• Use passive voice. The POV character is in the subject of the sentence or clause whenever possible.


What do you think of deep POV? Leave a comment below or tweet me @jenichappelle.

Jeni Chappelle

Jeni Chappelle is a freelance editor. She considers herself a hobbit lives in an itty-bitty town a few miles from Charlotte, NC with her family and a menagerie. Jeni is a participating editor in #P2P, #RevPit and #ShoreIndie. You can visit her blog and learn more about her editing at

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22 comments on “DOs and DON’Ts of Deep POV
  1. Joyce Lavene says:

    Great blog today! Thanks for insights.

  2. Maria Rich says:

    I have only recently realized that my novel is in deep POV. I will have to check it for your Do’s and Don’ts!
    Thank you for the great read.

  3. I’ve been doing this for years, and I simply thought of it as good writing, not “deep PoV.” 🙂

    • That’s great, Theo! I know many writers who write this way by default. It just doesn’t come as naturally to some, and, of course, it doesn’t work for all writers/stories/characters.

  4. Pamela says:

    You probably want to limit the amount of characters with this type of POV. Doesn’t it get confusing?

  5. Cynthia says:

    I’m not a writer but I am an avid reader and I found this very informative and interesting!!

  6. Peggy says:

    Is deep pov the same as free indirect style?

    • It’s similar, Peggy. Free indirect is more about thoughts, and deep POV focuses more on feelings and sensory experience. I’m glad you asked that – I’ve never thought about the differences before.

  7. Great article Jeni. I’m going to honest and say that I didn’t even know what Deep POV was until now. Thank you! I love it when I learn something new. 😉

  8. Cara Hall says:

    What advice do you have for doing deep POV when you are writing from multiple viewpoints? Some chapters are for him and some for her – it’s a romance novel. Have you seen this work successfully?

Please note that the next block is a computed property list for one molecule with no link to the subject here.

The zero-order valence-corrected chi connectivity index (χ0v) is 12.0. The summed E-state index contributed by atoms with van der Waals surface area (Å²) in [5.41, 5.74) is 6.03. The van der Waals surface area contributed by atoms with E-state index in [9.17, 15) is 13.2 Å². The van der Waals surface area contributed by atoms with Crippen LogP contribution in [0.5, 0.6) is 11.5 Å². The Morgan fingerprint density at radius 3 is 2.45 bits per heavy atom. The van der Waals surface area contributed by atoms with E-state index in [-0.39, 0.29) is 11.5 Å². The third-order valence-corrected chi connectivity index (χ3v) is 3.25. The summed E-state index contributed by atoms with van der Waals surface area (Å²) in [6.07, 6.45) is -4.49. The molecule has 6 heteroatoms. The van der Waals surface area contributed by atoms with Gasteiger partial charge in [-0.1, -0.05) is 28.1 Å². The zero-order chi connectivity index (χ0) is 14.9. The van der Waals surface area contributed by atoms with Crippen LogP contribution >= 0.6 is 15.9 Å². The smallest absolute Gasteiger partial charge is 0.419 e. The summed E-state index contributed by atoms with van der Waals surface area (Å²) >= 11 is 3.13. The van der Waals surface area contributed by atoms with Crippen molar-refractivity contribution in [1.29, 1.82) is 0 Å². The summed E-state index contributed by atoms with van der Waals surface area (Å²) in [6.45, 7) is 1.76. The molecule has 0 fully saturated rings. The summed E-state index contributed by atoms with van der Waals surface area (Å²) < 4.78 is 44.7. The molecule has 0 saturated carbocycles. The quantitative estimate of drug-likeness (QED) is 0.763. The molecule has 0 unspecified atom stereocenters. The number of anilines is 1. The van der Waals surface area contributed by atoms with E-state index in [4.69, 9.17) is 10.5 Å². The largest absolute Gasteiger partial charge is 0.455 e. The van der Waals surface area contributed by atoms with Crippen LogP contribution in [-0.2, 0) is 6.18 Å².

• Cara, this can absolutely be done! The biggest part of doing multiple POVs is that you have to make sure the characters have really distinct voices and personalities. Make sure it’s very clear whose head you’re in when you switch POV, and don’t switch POV too frequently. Hope this helps! Feel free to shoot me an email for help with your particular situation.

  9. Terrific practical break-down of this thorny, difficult topic. When it comes to POV, I seldom use omniscient, as that tends to bring me out too much at the cost of my characters. Whether it amounts to deep POV or not, I much rather prefer staying in my character’s skin throughout a scene. For me this is one powerful plus fiction has over other story-telling mediums, for there “in the deep” we can fully appreciate a person’s inner struggle and how their psyche drives how they act outward.

  10. Sue Coletta says:

    I wrote the first two books in a series in first person and used deep POV. I like how it allows you to really become the character. Great post!

  11. J C Harroway says:

    Thanks for the tips. Very useful and well explained. I look forward to reading more of your blogs.

  12. Meagan Yielder says:

    Thank you for this explanation – it makes the whole idea of Deep POV so much more understandable. I’ve been trying to incorporate it into my own writing, but I knew I was missing the mark somewhere. Now I know exactly how to fix it.

  13. Melissa Schultz says:

    Thank you! I have struggled to truly understand POV until today. It is very much appreciated!

  14. Nadiah Alwi says:

    I never thought about it before. It definitely can help me write better. Thanks. 🙂